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Brian Gaine, Bill O’Brien Discuss Handling The 2018 NFL Draft

The Texans will enter the 2018 NFL Draft without picks in the first and second rounds.

NFL: Combine
He’s not going to be getting top-tier draft picks this year. We still expect to dominate the AFC South.
Brian Spurlock-USA TODAY Sports

The Cleveland Browns possess the Texans’ first and second round picks after Houston traded up to draft Deshaun Watson in 2017 and dumped Brock Osweiler last March. Most Texans fans will agree that both trades were worthwhile endeavors, but now Houston is a team with significant holes and an expectation that a shiny, new GM, paired with a seasoned curmudgeon head coach, will find players to fill in those (numerous) gaping holes and right the Texans’ ship in 2018.

Any time a general manager and head coach go into a draft not expecting to make a selection before the second half of the second day, strategies have to change. You’re not likely to get an immediate savior at the 68th pick, but that’s what the Texans will start with.

Over at the Mothership, Gaine and O’Brien discussed the different strategy they’ll have to employ this time around.

Gaine, in his first draft as the Texans’ (or any team’s, for that matter) general manager, emphasized the importance of getting to know all potential players so that he and the Texans can feel comfortable with the men being selected.

For the most part, we want to get to know who they are, we want to get to know what their support system is and we’d like to talk about football as much as we can, but we need to know everything we can to find out about these players so when they come into our building that they’re a good fit for us in the locker room, in the weight room, in the training room, in the meeting rooms and on the practice field. — GM Brian Gaine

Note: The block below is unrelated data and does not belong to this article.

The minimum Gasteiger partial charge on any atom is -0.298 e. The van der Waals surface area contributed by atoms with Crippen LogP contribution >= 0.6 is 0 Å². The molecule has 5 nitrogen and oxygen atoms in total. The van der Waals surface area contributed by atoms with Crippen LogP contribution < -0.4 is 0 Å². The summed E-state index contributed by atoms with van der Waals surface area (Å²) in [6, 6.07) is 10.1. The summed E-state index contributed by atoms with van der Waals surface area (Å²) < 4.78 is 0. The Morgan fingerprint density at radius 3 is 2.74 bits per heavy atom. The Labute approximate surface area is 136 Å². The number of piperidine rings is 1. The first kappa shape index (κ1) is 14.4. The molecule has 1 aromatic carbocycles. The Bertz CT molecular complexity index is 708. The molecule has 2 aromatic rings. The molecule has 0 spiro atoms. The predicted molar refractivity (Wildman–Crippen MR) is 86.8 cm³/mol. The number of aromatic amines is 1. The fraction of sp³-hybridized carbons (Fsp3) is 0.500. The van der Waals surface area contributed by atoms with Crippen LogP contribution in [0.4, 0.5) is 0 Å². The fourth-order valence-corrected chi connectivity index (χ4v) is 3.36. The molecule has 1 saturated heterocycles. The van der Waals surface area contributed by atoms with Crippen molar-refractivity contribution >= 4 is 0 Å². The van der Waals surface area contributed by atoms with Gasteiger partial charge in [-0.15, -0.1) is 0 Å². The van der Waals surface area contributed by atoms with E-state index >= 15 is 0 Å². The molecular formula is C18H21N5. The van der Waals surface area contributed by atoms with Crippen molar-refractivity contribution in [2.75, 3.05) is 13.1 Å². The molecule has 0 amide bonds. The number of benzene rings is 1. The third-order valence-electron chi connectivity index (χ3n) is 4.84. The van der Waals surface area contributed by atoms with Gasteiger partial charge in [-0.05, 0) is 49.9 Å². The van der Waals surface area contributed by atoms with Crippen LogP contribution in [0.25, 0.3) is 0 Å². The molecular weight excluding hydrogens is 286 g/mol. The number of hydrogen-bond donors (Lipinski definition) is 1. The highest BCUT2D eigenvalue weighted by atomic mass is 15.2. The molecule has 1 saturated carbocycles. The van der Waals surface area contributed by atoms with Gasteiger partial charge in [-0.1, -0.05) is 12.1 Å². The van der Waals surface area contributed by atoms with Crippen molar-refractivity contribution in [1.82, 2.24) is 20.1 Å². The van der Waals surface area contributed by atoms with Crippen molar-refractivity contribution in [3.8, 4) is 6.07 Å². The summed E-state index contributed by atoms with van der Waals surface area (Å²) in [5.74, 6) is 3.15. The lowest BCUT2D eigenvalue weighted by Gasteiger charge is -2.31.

O’Brien, who’s been a part of four NFL drafts with the Texans and has a fairly good idea of what kinds of men and players he’s looking for, admitted that there are some time-investment differences between looking at a first-round pick and those in the later rounds.

I think once you get into the middle of the second round all the way through the third, fourth and down the road there, you really have to put your due diligence into the tape, the school visit, bringing them on campus, the Combine interview, how much football does he know, if there were some character questions in the past or some medical questions, you get them answered here or things like that... It’s not like it requires more work, but it’s a little bit more time-consuming than the first-rounders. — HC Bill O’Brien

The Texans currently have eight selections, including three compensatory picks. We don’t yet know if Gaine is a draft-day dealer.

  • 3rd Round (68th overall)
  • 3rd Round (80th overall, from Seattle)
  • 3rd Round (98th overall, compensatory)
  • 4th Round (103rd overall)
  • 6th Round (177th overall)
  • 6th Round (211th overall, compensatory)
  • 6th Round (214th overall, compensatory)
  • 7th Round (222nd overall)

We know, of course, that this could all change tomorrow, the second the draft starts, or during the draft, but for now, this is what the Texans working with.

Are there are any strategies (I gauge the realism of them) you think we should employ in this draft?